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Author Topic: The Difficulty Settings Project  (Read 27222 times)

snarfblam

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Re: The Difficulty Settings Project
« Reply #20 on: July 23, 2012, 06:03:37 pm »
Why not pick something you are having trouble figuring out. One of us can check it out, and then explain how we approached the problem.

In the past, there have been situations where as a last resort, I just began disassembling everything. For example, start with the code that changes HP. Use the trace log to see code the routine was called from, and disassemble that. What routine calls that routine, and what other routines do they call? Just keep going until you find the code that handles defense. It gets pretty big and pretty confusing very quickly, so you need to keep detailed, organized notes. It also takes a lot of time.

That can be like digging through a haystack for a needle, though. (The upside is that you find all sorts of other potentially useful stuff along the way.) Like I said, for me it's a last resort. You learn tricks along the way that make help you avoid brute force techniques.

tog

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Re: The Difficulty Settings Project
« Reply #21 on: July 25, 2012, 12:58:53 pm »
snarfblam,

Would you mind showing me?  That would be quite helpful.  If I can see how it is done on one instance, it would be helpful everywhere else.

Let's do one example from TMNT2.  Using Tony H's suggestion on the Game Genie earlier on, I found that address 03EC10 controls the amount of damage you take when hit by an enemy.  If I use the Hex Editor to change the value in that address from 9D to 9E, you don't take damage.  However, if I change the value from 9D to 9C, the amount of damage you take increases substantially.  This is what I don't understand:  how could such a small change from the default value make such a massive difference?

I found the location where your current life is stored is 0568.  Using the Trace Logger to find where this value changes, I found where it is repeatedly used, but still can't understand where the new value is coming from.  Note that I used this function with the default 9D value in 03EC10, so make it easier to see changes.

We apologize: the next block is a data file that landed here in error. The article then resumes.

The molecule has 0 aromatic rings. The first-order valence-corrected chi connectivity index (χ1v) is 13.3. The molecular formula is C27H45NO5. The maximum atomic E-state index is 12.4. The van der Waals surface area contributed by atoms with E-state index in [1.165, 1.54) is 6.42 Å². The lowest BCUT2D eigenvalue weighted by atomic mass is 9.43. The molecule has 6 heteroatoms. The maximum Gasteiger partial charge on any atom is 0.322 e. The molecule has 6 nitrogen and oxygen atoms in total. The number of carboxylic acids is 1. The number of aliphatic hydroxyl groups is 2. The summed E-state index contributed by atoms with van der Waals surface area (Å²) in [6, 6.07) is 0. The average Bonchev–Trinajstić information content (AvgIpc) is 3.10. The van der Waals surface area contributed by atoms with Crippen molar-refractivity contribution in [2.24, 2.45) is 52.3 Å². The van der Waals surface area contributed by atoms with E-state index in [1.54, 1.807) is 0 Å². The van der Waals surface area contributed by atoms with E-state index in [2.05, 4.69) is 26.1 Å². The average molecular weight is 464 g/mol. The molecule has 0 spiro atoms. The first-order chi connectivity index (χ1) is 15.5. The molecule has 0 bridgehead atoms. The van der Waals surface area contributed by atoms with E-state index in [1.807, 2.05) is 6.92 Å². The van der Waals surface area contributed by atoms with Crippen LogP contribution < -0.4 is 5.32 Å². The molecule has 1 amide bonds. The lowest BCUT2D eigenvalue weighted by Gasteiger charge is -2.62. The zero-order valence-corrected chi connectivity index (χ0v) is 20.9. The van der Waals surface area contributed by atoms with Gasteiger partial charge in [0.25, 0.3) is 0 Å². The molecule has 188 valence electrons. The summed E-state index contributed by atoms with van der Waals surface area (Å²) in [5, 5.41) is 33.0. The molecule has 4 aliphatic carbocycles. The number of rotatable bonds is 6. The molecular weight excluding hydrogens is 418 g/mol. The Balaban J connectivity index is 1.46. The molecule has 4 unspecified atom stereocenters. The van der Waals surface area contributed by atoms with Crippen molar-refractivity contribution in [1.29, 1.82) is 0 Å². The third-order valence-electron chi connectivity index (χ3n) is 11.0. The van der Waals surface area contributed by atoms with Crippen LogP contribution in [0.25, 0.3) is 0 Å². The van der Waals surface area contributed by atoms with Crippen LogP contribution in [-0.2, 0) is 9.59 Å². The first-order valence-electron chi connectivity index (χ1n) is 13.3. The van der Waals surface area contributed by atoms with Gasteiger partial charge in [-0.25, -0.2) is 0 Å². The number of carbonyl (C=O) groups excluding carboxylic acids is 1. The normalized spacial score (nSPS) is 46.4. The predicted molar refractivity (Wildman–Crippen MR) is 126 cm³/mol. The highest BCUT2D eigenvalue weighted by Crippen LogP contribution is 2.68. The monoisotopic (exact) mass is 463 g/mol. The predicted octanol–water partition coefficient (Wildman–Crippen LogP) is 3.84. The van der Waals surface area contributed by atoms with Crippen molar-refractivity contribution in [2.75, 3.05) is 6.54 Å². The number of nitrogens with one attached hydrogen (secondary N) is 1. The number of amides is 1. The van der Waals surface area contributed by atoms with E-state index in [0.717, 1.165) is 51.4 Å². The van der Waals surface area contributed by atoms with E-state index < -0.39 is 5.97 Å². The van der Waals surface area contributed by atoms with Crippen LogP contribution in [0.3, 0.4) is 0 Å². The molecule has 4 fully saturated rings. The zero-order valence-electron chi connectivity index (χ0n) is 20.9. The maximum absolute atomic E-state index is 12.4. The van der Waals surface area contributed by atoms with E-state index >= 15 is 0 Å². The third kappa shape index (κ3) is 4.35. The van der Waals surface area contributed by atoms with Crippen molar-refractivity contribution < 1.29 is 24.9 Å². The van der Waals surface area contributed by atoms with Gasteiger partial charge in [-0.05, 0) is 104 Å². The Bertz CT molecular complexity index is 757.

Maybe I'm doing or figuring something wrong here.  But, how would you suggest proceeding with this specific example?  If I can see the reasoning in this instance, I should be able to figure this out elsewhere.

I feel like I'm learning a lot, but I also feel like I still have a lot further to go.

KingMike

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Re: The Difficulty Settings Project
« Reply #22 on: July 25, 2012, 03:58:29 pm »
When you're hacking is an ASM instruction. It's actually a 3-byte instruction 9D nn nn
STA $nnnn,x Or in your case, STA $0568,x.
(presumably 0568 is player 1's health and 0569 is player 2's health. X probably holds the player number (0 or 1). so, you are storing a value to RAM address 0568+x)
9C and 9E are undefined instructions on the NES' CPU, so that is why you'd see unexpected results when you change that.
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tog

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Re: The Difficulty Settings Project
« Reply #23 on: July 30, 2012, 01:32:57 pm »
Well, another week has now gone by, and I am continuing to make progress.  However, I am running into multiple instances where I just cannot figure something out.  If I was to give a very specific example of something I am having trouble with, along with the code I found that I cannot figure out, would one of you be able to help explain exactly what the code is doing?  I am getting stuck in several spots and can't seem to proceed.